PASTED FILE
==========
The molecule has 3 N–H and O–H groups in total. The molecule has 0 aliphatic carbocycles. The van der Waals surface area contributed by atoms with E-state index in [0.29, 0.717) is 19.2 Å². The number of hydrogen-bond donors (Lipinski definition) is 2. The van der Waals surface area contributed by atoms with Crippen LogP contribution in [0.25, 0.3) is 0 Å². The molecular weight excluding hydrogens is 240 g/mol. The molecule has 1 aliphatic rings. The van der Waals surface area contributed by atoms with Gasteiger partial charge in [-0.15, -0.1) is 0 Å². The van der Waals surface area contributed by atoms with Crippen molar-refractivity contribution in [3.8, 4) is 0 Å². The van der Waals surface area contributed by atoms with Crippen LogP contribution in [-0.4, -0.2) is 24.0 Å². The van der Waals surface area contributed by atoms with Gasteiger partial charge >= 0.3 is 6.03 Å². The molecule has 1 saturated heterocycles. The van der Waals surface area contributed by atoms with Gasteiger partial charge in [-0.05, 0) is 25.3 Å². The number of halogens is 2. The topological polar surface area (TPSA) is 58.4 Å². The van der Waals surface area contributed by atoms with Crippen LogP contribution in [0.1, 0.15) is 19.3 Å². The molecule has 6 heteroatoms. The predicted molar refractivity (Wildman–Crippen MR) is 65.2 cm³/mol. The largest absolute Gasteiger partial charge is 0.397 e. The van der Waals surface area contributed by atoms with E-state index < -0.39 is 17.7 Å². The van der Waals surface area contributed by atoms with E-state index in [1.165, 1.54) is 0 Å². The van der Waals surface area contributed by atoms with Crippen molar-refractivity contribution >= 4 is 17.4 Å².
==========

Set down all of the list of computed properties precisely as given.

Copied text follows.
The molecule has 3 N–H and O–H groups in total. The molecule has 0 aliphatic carbocycles. The van der Waals surface area contributed by atoms with E-state index in [0.29, 0.717) is 19.2 Å². The number of hydrogen-bond donors (Lipinski definition) is 2. The van der Waals surface area contributed by atoms with Crippen LogP contribution in [0.25, 0.3) is 0 Å². The molecular weight excluding hydrogens is 240 g/mol. The molecule has 1 aliphatic rings. The van der Waals surface area contributed by atoms with Gasteiger partial charge in [-0.15, -0.1) is 0 Å². The van der Waals surface area contributed by atoms with Crippen molar-refractivity contribution in [3.8, 4) is 0 Å². The van der Waals surface area contributed by atoms with Crippen LogP contribution in [-0.4, -0.2) is 24.0 Å². The van der Waals surface area contributed by atoms with Gasteiger partial charge >= 0.3 is 6.03 Å². The molecule has 1 saturated heterocycles. The van der Waals surface area contributed by atoms with Gasteiger partial charge in [-0.05, 0) is 25.3 Å². The number of halogens is 2. The topological polar surface area (TPSA) is 58.4 Å². The van der Waals surface area contributed by atoms with Crippen LogP contribution in [0.1, 0.15) is 19.3 Å². The molecule has 6 heteroatoms. The predicted molar refractivity (Wildman–Crippen MR) is 65.2 cm³/mol. The largest absolute Gasteiger partial charge is 0.397 e. The van der Waals surface area contributed by atoms with E-state index < -0.39 is 17.7 Å². The van der Waals surface area contributed by atoms with E-state index in [1.165, 1.54) is 0 Å². The van der Waals surface area contributed by atoms with Crippen molar-refractivity contribution >= 4 is 17.4 Å².